Kumbh Mela is a mass Hindu pilgrimage of faith in which Hindus gather to bathe in a sacred river. It is considered to be the largest peaceful gathering in the world. Nashik is hosting one of the biggest gatherings of the world the Kumbh Mela, will be held in the city of Nashik in 2015. An estimated amount of 10 million people and pilgrims will be visiting the holy Ramkund Pond in Nashik during this Kumbh Mela. Many are already concerned about this year's Kumbh Mela location and in the news people are doubting with updated news headlines about the city of Nashik's capacity of hosting so many devoted pilgrims. Kumbh or Kumbh Mela, this hindu event may be one of India's most extrodinary photographic scenes to photograph as a travel photographer. Devoted holy men and colorful and smoking sadhus with beards and painted faces come to the Kumbh bathing in the holy lake and pond of Ramkund located in the central part of Nashik city. Many of the participating Kumbh Mela devotees will walk and cross the many bridges of Nashik during thein this night time photo. Nashik is a city in the western part of India in the state of Maharashtra and it is the ninth most populous city in India.
Devoted sadhu in Nashik, India.
Sadhus, the holy men in India
There are a large number of sadhus in India today and they are widely respected for their holiness. Sadhus engage in a wide variety of religious practices. Some practice extreme asceticism while others focus on praying, chanting or meditating. There are two primary sectarian divisions within the sadhu community: Shaiva sadhus, ascetics devoted to Shiva, and Vaishnava sadhus, renouncers devoted to Vishnu and or his incarnations, which include Rama and Krishna. Less numerous are Shakta sadhus, who are devoted to Shakti. Within these general divisions are numerous sects and subsects, reflecting different lineages and philosophical schools and traditions often referred to as 'sampradayas'.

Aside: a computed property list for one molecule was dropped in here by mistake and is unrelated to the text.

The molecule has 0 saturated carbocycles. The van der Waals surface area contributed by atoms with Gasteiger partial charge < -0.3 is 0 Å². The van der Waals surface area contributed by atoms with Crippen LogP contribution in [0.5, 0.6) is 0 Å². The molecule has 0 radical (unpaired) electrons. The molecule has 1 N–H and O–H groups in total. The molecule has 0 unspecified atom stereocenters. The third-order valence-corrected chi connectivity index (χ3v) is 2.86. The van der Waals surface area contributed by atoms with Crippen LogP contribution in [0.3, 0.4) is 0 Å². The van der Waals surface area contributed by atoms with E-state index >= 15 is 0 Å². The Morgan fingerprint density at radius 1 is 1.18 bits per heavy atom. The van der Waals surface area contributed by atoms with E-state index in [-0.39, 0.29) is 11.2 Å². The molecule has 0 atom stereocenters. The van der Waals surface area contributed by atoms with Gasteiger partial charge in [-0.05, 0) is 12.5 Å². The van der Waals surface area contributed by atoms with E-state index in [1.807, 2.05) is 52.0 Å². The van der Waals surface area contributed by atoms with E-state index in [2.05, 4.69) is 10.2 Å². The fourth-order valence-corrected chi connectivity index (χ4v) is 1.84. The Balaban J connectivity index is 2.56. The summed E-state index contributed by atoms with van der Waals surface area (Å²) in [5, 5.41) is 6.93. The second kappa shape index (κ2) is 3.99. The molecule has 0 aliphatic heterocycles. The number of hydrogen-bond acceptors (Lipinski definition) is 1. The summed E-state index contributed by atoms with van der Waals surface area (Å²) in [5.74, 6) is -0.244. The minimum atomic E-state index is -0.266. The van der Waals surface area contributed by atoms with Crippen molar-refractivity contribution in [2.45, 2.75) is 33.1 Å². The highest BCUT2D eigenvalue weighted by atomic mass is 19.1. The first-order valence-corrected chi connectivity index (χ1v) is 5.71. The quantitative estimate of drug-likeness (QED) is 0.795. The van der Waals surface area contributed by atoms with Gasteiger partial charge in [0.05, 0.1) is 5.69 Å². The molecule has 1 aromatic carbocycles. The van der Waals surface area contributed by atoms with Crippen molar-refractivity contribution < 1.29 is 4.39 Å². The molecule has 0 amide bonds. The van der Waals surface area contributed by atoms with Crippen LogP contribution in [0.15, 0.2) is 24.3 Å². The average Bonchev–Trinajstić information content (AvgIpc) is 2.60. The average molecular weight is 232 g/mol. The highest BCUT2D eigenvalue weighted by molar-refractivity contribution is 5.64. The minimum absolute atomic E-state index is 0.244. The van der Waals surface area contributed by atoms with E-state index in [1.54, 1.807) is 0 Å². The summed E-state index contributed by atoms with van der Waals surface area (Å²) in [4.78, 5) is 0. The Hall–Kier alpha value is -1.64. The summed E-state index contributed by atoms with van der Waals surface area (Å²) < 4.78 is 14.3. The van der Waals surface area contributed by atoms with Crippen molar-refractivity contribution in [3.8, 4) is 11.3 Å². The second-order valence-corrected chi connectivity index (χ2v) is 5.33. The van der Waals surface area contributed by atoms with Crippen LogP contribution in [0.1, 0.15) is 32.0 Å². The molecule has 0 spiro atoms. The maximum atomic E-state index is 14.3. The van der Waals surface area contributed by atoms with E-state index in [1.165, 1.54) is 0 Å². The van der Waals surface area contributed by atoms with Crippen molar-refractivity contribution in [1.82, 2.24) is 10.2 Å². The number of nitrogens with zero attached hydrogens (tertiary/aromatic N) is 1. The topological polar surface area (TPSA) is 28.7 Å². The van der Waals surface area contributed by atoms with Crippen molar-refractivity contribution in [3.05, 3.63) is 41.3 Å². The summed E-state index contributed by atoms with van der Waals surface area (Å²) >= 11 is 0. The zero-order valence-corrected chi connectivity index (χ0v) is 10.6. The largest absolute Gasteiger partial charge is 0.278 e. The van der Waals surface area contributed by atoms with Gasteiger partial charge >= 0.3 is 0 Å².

Ramkund Pond in the middle of Nashik city
Near the famous Ramkund Pond a lot of sadhus can be seen. The sadhus, India's wandering holy men, have renounced their worldly life, said goodbye to both their possessions and their families, and now lead a life of purity and devotion to their beliefs. There are 4 to 5 million sadhus in India today and they are widely respected for their holiness, and sometimes feared for their curses. It is also thought that the austere practices of the sadhus help to burn off their karma and that of the community at large. Thus seen as benefiting society, sadhus are supported by donations from many people. However, reverence of sadhus is by no means universal in India. Historically and contemporarily, sadhus have often been viewed with a certain degree of suspicion, particularly amongst the urban populations of India. Today, especially in popular pilgrimage cities, posing as a sadhu can be a means of acquiring income for non-devout beggars.
A boy is sunbathing near the Godavari River in Nashik, Maharashtra, India.
Travel photography from India
The photos from Nashik in Maharashtra, India are all part of the many travel photographs from Kristian Bertel's journeys to India. Kristian a dedicated travel photographer is photographer from Denmark who in his many series of Indian pictures has portrayed a country of many cultures and people. His work is often described as colorful and his portraits often described with the word 'sad'. "- I also see beauty in sadness", the photographer says. Kristian Bertel is a passionated travel photographer, who photograph life as he sees it through his lens. The work mostly consist of portraits, like in this blog post a portrait of the life in Nashik. "- To travel broadens my view of the world, where I get an insight look of how life is in different parts of the world", he says. His images from India have been shown online as photo essays - documenting many aspects of the daily life particularly in India. He works as a travel photographer and he is available for editorial and travel assignments all over Europe, Asia, Africa and in the Middle East. For further information and inquiries please:
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More photographs from India
If you are interested to see more photos and imagery from India, you can see one of the slideshows, which also appears on the photographer's website.
See the slideshow | press here